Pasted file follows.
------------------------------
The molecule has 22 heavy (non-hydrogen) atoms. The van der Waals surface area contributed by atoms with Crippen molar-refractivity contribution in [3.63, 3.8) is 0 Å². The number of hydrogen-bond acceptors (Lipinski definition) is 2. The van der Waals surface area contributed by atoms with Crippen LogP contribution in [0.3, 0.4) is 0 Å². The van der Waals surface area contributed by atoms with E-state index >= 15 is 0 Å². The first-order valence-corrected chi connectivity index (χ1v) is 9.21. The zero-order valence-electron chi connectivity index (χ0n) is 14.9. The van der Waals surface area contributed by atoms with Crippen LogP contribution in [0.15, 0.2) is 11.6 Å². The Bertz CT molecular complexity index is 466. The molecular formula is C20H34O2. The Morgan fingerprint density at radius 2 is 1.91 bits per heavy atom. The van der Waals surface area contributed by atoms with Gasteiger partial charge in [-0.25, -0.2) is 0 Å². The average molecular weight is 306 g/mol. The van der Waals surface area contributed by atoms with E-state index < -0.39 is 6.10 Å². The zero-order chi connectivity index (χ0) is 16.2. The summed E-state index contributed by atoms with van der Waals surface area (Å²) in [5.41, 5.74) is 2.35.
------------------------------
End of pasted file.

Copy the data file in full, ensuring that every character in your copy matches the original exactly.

The molecule has 22 heavy (non-hydrogen) atoms. The van der Waals surface area contributed by atoms with Crippen molar-refractivity contribution in [3.63, 3.8) is 0 Å². The number of hydrogen-bond acceptors (Lipinski definition) is 2. The van der Waals surface area contributed by atoms with Crippen LogP contribution in [0.3, 0.4) is 0 Å². The van der Waals surface area contributed by atoms with E-state index >= 15 is 0 Å². The first-order valence-corrected chi connectivity index (χ1v) is 9.21. The zero-order valence-electron chi connectivity index (χ0n) is 14.9. The van der Waals surface area contributed by atoms with Crippen LogP contribution in [0.15, 0.2) is 11.6 Å². The Bertz CT molecular complexity index is 466. The molecular formula is C20H34O2. The Morgan fingerprint density at radius 2 is 1.91 bits per heavy atom. The van der Waals surface area contributed by atoms with Gasteiger partial charge in [-0.25, -0.2) is 0 Å². The average molecular weight is 306 g/mol. The van der Waals surface area contributed by atoms with E-state index < -0.39 is 6.10 Å². The zero-order chi connectivity index (χ0) is 16.2. The summed E-state index contributed by atoms with van der Waals surface area (Å²) in [5.41, 5.74) is 2.35.